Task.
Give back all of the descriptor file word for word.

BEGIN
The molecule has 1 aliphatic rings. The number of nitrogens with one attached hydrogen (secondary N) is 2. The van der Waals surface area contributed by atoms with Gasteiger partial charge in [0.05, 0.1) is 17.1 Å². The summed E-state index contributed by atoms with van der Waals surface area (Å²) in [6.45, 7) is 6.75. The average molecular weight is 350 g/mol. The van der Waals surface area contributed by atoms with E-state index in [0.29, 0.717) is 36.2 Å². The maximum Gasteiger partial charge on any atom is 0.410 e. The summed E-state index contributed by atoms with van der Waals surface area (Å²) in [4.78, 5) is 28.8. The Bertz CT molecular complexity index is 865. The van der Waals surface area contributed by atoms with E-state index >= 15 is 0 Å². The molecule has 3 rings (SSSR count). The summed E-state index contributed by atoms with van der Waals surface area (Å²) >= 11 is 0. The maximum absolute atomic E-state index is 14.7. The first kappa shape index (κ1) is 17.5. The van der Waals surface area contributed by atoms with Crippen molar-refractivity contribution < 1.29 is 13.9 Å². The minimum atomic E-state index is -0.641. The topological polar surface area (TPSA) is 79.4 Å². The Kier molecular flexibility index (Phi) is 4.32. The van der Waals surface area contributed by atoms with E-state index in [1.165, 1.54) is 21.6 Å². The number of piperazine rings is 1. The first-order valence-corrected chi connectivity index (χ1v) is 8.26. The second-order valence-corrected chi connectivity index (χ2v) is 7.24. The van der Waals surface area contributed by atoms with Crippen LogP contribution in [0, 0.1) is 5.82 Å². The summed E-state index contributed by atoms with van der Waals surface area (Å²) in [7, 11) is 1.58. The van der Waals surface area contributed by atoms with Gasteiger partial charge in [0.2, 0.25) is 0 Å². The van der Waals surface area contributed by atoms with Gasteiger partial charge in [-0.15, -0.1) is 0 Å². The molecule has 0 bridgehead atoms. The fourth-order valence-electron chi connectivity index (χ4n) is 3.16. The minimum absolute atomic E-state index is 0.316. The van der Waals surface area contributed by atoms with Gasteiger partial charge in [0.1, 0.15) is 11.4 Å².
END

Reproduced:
The molecule has 1 aliphatic rings. The number of nitrogens with one attached hydrogen (secondary N) is 2. The van der Waals surface area contributed by atoms with Gasteiger partial charge in [0.05, 0.1) is 17.1 Å². The summed E-state index contributed by atoms with van der Waals surface area (Å²) in [6.45, 7) is 6.75. The average molecular weight is 350 g/mol. The van der Waals surface area contributed by atoms with E-state index in [0.29, 0.717) is 36.2 Å². The maximum Gasteiger partial charge on any atom is 0.410 e. The summed E-state index contributed by atoms with van der Waals surface area (Å²) in [4.78, 5) is 28.8. The Bertz CT molecular complexity index is 865. The van der Waals surface area contributed by atoms with E-state index >= 15 is 0 Å². The molecule has 3 rings (SSSR count). The summed E-state index contributed by atoms with van der Waals surface area (Å²) >= 11 is 0. The maximum absolute atomic E-state index is 14.7. The first kappa shape index (κ1) is 17.5. The van der Waals surface area contributed by atoms with Crippen molar-refractivity contribution < 1.29 is 13.9 Å². The minimum atomic E-state index is -0.641. The topological polar surface area (TPSA) is 79.4 Å². The Kier molecular flexibility index (Phi) is 4.32. The van der Waals surface area contributed by atoms with E-state index in [1.165, 1.54) is 21.6 Å². The number of piperazine rings is 1. The first-order valence-corrected chi connectivity index (χ1v) is 8.26. The second-order valence-corrected chi connectivity index (χ2v) is 7.24. The van der Waals surface area contributed by atoms with Crippen LogP contribution in [0, 0.1) is 5.82 Å². The summed E-state index contributed by atoms with van der Waals surface area (Å²) in [7, 11) is 1.58. The van der Waals surface area contributed by atoms with Gasteiger partial charge in [0.2, 0.25) is 0 Å². The van der Waals surface area contributed by atoms with Gasteiger partial charge in [-0.15, -0.1) is 0 Å². The molecule has 0 bridgehead atoms. The fourth-order valence-electron chi connectivity index (χ4n) is 3.16. The minimum absolute atomic E-state index is 0.316. The van der Waals surface area contributed by atoms with Gasteiger partial charge in [0.1, 0.15) is 11.4 Å².